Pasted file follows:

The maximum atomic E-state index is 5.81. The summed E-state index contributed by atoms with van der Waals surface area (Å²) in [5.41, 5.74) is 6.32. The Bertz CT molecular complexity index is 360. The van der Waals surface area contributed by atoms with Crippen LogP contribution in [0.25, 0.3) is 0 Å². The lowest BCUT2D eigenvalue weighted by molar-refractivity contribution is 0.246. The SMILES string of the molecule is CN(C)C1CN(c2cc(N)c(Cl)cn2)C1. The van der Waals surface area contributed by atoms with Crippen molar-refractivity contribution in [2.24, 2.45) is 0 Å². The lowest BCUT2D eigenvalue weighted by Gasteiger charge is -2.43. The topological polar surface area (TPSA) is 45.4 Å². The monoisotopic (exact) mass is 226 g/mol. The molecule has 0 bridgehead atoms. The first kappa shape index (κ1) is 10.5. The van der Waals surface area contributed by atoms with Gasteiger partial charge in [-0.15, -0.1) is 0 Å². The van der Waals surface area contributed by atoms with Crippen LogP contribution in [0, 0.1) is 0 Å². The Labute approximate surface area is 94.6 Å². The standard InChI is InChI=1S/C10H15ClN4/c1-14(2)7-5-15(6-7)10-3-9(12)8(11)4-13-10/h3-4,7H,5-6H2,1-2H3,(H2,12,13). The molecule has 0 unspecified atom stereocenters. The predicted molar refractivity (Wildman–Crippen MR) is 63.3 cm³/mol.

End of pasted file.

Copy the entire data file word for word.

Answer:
The maximum atomic E-state index is 5.81. The summed E-state index contributed by atoms with van der Waals surface area (Å²) in [5.41, 5.74) is 6.32. The Bertz CT molecular complexity index is 360. The van der Waals surface area contributed by atoms with Crippen LogP contribution in [0.25, 0.3) is 0 Å². The lowest BCUT2D eigenvalue weighted by molar-refractivity contribution is 0.246. The SMILES string of the molecule is CN(C)C1CN(c2cc(N)c(Cl)cn2)C1. The van der Waals surface area contributed by atoms with Crippen molar-refractivity contribution in [2.24, 2.45) is 0 Å². The lowest BCUT2D eigenvalue weighted by Gasteiger charge is -2.43. The topological polar surface area (TPSA) is 45.4 Å². The monoisotopic (exact) mass is 226 g/mol. The molecule has 0 bridgehead atoms. The first kappa shape index (κ1) is 10.5. The van der Waals surface area contributed by atoms with Gasteiger partial charge in [-0.15, -0.1) is 0 Å². The van der Waals surface area contributed by atoms with Crippen LogP contribution in [0, 0.1) is 0 Å². The Labute approximate surface area is 94.6 Å². The standard InChI is InChI=1S/C10H15ClN4/c1-14(2)7-5-15(6-7)10-3-9(12)8(11)4-13-10/h3-4,7H,5-6H2,1-2H3,(H2,12,13). The molecule has 0 unspecified atom stereocenters. The predicted molar refractivity (Wildman–Crippen MR) is 63.3 cm³/mol.